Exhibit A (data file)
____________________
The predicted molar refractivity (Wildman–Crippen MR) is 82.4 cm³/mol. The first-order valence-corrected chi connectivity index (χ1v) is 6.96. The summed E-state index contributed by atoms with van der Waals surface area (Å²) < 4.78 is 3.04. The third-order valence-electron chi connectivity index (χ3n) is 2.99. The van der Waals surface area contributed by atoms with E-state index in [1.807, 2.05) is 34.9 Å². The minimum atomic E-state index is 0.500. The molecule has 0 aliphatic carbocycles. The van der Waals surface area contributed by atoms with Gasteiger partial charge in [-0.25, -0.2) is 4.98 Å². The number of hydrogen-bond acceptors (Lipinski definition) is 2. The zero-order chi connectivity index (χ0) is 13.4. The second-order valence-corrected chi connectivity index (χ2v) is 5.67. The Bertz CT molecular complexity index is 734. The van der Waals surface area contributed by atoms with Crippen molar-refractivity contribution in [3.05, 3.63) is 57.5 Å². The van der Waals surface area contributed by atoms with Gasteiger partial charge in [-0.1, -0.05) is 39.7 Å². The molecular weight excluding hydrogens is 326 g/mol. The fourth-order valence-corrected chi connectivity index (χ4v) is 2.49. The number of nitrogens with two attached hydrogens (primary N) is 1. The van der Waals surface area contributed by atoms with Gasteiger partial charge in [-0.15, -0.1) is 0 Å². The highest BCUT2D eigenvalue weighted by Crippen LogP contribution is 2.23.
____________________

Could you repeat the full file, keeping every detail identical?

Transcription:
The predicted molar refractivity (Wildman–Crippen MR) is 82.4 cm³/mol. The first-order valence-corrected chi connectivity index (χ1v) is 6.96. The summed E-state index contributed by atoms with van der Waals surface area (Å²) < 4.78 is 3.04. The third-order valence-electron chi connectivity index (χ3n) is 2.99. The van der Waals surface area contributed by atoms with E-state index in [1.807, 2.05) is 34.9 Å². The minimum atomic E-state index is 0.500. The molecule has 0 aliphatic carbocycles. The van der Waals surface area contributed by atoms with Gasteiger partial charge in [-0.25, -0.2) is 4.98 Å². The number of hydrogen-bond acceptors (Lipinski definition) is 2. The zero-order chi connectivity index (χ0) is 13.4. The second-order valence-corrected chi connectivity index (χ2v) is 5.67. The Bertz CT molecular complexity index is 734. The van der Waals surface area contributed by atoms with Crippen molar-refractivity contribution in [3.05, 3.63) is 57.5 Å². The van der Waals surface area contributed by atoms with Gasteiger partial charge in [-0.1, -0.05) is 39.7 Å². The molecular weight excluding hydrogens is 326 g/mol. The fourth-order valence-corrected chi connectivity index (χ4v) is 2.49. The number of nitrogens with two attached hydrogens (primary N) is 1. The van der Waals surface area contributed by atoms with Gasteiger partial charge in [-0.15, -0.1) is 0 Å². The highest BCUT2D eigenvalue weighted by Crippen LogP contribution is 2.23.